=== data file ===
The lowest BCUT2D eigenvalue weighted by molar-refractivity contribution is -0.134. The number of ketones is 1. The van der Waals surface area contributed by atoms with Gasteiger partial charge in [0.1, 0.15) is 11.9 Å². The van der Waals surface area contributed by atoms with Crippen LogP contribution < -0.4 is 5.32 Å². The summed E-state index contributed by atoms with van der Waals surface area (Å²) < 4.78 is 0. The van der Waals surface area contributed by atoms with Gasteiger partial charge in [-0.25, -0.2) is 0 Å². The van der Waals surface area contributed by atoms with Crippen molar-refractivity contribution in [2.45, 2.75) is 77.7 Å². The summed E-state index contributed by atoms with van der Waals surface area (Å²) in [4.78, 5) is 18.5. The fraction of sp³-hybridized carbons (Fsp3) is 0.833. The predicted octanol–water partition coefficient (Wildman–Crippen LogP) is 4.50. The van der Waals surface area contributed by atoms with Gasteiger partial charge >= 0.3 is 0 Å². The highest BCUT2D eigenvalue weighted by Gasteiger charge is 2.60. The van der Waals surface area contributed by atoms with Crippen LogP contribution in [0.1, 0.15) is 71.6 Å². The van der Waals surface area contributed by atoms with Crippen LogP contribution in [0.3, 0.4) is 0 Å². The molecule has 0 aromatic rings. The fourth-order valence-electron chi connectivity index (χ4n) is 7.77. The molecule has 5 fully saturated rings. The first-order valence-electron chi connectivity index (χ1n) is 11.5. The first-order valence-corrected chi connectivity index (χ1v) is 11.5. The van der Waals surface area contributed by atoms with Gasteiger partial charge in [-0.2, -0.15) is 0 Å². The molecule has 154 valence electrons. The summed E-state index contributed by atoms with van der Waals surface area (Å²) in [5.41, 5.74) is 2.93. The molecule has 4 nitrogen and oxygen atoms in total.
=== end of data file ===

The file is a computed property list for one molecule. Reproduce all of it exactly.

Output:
The lowest BCUT2D eigenvalue weighted by molar-refractivity contribution is -0.134. The number of ketones is 1. The van der Waals surface area contributed by atoms with Gasteiger partial charge in [0.1, 0.15) is 11.9 Å². The van der Waals surface area contributed by atoms with Crippen LogP contribution < -0.4 is 5.32 Å². The summed E-state index contributed by atoms with van der Waals surface area (Å²) < 4.78 is 0. The van der Waals surface area contributed by atoms with Gasteiger partial charge in [-0.25, -0.2) is 0 Å². The van der Waals surface area contributed by atoms with Crippen molar-refractivity contribution in [2.45, 2.75) is 77.7 Å². The summed E-state index contributed by atoms with van der Waals surface area (Å²) in [4.78, 5) is 18.5. The fraction of sp³-hybridized carbons (Fsp3) is 0.833. The predicted octanol–water partition coefficient (Wildman–Crippen LogP) is 4.50. The van der Waals surface area contributed by atoms with Gasteiger partial charge >= 0.3 is 0 Å². The highest BCUT2D eigenvalue weighted by Gasteiger charge is 2.60. The van der Waals surface area contributed by atoms with Crippen LogP contribution in [0.1, 0.15) is 71.6 Å². The van der Waals surface area contributed by atoms with Crippen LogP contribution in [0.3, 0.4) is 0 Å². The molecule has 0 aromatic rings. The fourth-order valence-electron chi connectivity index (χ4n) is 7.77. The molecule has 5 fully saturated rings. The first-order valence-electron chi connectivity index (χ1n) is 11.5. The first-order valence-corrected chi connectivity index (χ1v) is 11.5. The van der Waals surface area contributed by atoms with Gasteiger partial charge in [-0.2, -0.15) is 0 Å². The molecule has 154 valence electrons. The summed E-state index contributed by atoms with van der Waals surface area (Å²) in [5.41, 5.74) is 2.93. The molecule has 4 nitrogen and oxygen atoms in total.